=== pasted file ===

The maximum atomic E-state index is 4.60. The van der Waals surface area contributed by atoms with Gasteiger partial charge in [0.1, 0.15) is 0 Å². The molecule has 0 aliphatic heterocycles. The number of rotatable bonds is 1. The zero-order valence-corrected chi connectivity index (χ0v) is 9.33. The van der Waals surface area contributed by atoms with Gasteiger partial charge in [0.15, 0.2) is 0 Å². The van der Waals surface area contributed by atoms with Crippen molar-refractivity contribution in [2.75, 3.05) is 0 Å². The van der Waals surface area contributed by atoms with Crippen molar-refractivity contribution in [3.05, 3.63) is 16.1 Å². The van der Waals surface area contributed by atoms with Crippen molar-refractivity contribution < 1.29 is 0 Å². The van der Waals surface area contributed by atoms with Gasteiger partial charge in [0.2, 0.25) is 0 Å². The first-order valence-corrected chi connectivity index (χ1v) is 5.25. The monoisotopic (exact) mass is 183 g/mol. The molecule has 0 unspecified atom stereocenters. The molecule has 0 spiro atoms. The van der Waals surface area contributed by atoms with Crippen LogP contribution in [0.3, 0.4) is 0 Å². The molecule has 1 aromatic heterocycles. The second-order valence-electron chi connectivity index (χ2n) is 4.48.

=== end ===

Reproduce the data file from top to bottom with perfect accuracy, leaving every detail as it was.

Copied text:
The maximum atomic E-state index is 4.60. The van der Waals surface area contributed by atoms with Gasteiger partial charge in [0.1, 0.15) is 0 Å². The molecule has 0 aliphatic heterocycles. The number of rotatable bonds is 1. The zero-order valence-corrected chi connectivity index (χ0v) is 9.33. The van der Waals surface area contributed by atoms with Gasteiger partial charge in [0.15, 0.2) is 0 Å². The van der Waals surface area contributed by atoms with Crippen molar-refractivity contribution in [2.75, 3.05) is 0 Å². The van der Waals surface area contributed by atoms with Crippen molar-refractivity contribution in [3.05, 3.63) is 16.1 Å². The van der Waals surface area contributed by atoms with Crippen molar-refractivity contribution < 1.29 is 0 Å². The van der Waals surface area contributed by atoms with Gasteiger partial charge in [0.2, 0.25) is 0 Å². The first-order valence-corrected chi connectivity index (χ1v) is 5.25. The monoisotopic (exact) mass is 183 g/mol. The molecule has 0 unspecified atom stereocenters. The molecule has 0 spiro atoms. The van der Waals surface area contributed by atoms with Crippen LogP contribution in [0.3, 0.4) is 0 Å². The molecule has 1 aromatic heterocycles. The second-order valence-electron chi connectivity index (χ2n) is 4.48.